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Showing posts from April, 2014

Bedside focused echocardiography as predictor of survival in cardiac arrest patients: a systematic review.

Methodology Score: 4/5                  Usefulness Score: 4/5
Blyth L, Atkinson P, Gadd K, Lang E. Acad Emerg Med. 2012 Oct;19(10):1119-26.
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This systematic review of 8 studies found that when transthoracic ultrasound is performed during cardiac arrest, the absence of cardiac activity indicates a low but not zero likelihood that a patient will experience ROSC (Negative LR 0.18, Positive LR 4.26). There remains no clear definition of cardiac activity on ultrasound as well as no data on long term patient survival following ROSC; hence, echo should only be used as an adjunct to the pretest probability of patient survival in order to decide when to stop resuscitation efforts.  By: Dr. Michael O’Brien
(Presented December 2013)

Epi lesson: Heterogeneity of Studies in Overviews Heterogeneity refers to differences between patients or differences in the results of different studies and must be carefully evaluated in a meta-analysis to determine if results can be statistically pooled. The …

Effect of heart rate control with esmolol on hemodynamic and clinical outcomes in patients with septic shock: a randomized clinical trial.

Methodology Score: 4/5                  Usefulness Score: 2/5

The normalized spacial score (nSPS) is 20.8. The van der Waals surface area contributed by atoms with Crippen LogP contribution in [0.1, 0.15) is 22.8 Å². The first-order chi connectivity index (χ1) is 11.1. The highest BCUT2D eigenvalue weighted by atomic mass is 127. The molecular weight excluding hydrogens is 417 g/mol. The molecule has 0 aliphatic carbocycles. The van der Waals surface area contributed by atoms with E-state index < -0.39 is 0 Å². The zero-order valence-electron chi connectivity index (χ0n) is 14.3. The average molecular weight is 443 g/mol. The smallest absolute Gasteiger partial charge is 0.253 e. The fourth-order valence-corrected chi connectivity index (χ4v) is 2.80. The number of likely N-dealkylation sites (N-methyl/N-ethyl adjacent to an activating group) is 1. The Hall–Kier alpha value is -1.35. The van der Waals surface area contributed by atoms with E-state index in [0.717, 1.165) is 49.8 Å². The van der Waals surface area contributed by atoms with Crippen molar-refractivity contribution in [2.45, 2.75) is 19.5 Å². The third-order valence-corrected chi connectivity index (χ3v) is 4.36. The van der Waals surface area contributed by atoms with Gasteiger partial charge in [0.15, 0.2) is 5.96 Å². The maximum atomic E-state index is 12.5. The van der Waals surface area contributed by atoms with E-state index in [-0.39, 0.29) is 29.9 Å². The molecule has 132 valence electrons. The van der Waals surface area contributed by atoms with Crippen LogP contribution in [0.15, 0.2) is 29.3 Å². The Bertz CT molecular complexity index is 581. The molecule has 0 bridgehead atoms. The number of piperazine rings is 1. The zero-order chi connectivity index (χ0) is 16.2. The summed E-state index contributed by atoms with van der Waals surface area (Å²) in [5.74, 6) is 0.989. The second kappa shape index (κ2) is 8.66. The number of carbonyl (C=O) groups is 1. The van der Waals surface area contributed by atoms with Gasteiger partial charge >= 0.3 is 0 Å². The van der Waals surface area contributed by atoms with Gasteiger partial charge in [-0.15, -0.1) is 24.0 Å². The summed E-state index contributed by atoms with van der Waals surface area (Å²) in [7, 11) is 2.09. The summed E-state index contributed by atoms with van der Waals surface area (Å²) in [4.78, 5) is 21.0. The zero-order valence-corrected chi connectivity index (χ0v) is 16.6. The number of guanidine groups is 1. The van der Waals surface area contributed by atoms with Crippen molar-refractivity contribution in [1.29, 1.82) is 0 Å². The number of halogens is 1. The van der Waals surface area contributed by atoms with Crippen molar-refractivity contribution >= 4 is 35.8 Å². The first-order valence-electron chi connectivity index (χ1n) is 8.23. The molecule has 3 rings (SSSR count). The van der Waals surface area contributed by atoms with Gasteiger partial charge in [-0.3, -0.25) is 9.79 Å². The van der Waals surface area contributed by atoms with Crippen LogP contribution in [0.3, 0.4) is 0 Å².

Morelli A, et al. JAMA. 2013 Oct 23;310(16):1683-91
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This single centre phase 2B trial randomized septic patients still requiring vasopressors after 24hrs of EGDT to esmolol infusions to a target hear rate of between 85-94 or standard sepsis therapy and found overall mortality at 28 days of 49.4% in the esmolol group and 80.5% in the control group representing an ARR of 31% and a NNT of 3.2.  The group agreed that this study, although promising, demonstrated very high baseline mortality numbers, and that a large multicenter study is required to confirm effectiveness and safety of rate control.  By: Dr. Shawn Mondoux

Epi lesson: Phases of a Clinical Trial Clinical trials involving new drugs are classified into four phases with Health Canada and the FDA generally requiring a drug to have passed through Phase 3 before general approval.  Phase 1 trials test the treatment in a small group of healthy people (20-80) to evaluat…

Safe exclusion of pulmonary embolism using the Wells rule and qualitative D-dimer testing in primary care: prospective cohort study.

Methodology Score: 3/5                  Usefulness Score: 2.5/5
Geersing GJ, et al. BMJ. 2012 Oct 4;345:e6564.
Article Link
This was a prospective cohort validation study using the Wells clinical decision rule combined with D-dimer to exclude PE in primary care. The study found in their low risk group (Wells ≤ 4 and neg d-dimer) a false negative rate of (1.5%) (95%CI 0.4-3.74%) and Sn = 94.5% (95%CI 86.6-98.8%) Sp = 51%. Our group agreed the results are likely valid but questioned the utility of this protocol effectiveness at impacting emergency referrals.  By: Dr. Nathan Hecht (Presented Dec 2013)

Epi lesson: Screening Tests in the ED Diagnostic tests in the ED are often used to screen many patients for the possibility of severe illness, e.g. ACS in chest pain, SAH in headache, dementia in the elderly. We typically wish to rule-out a condition and such testing must be highly sensitive (SnOut) but will have false positives, e.g Troponin, CT Head, 3DY. In contrast, specialty services may be mo…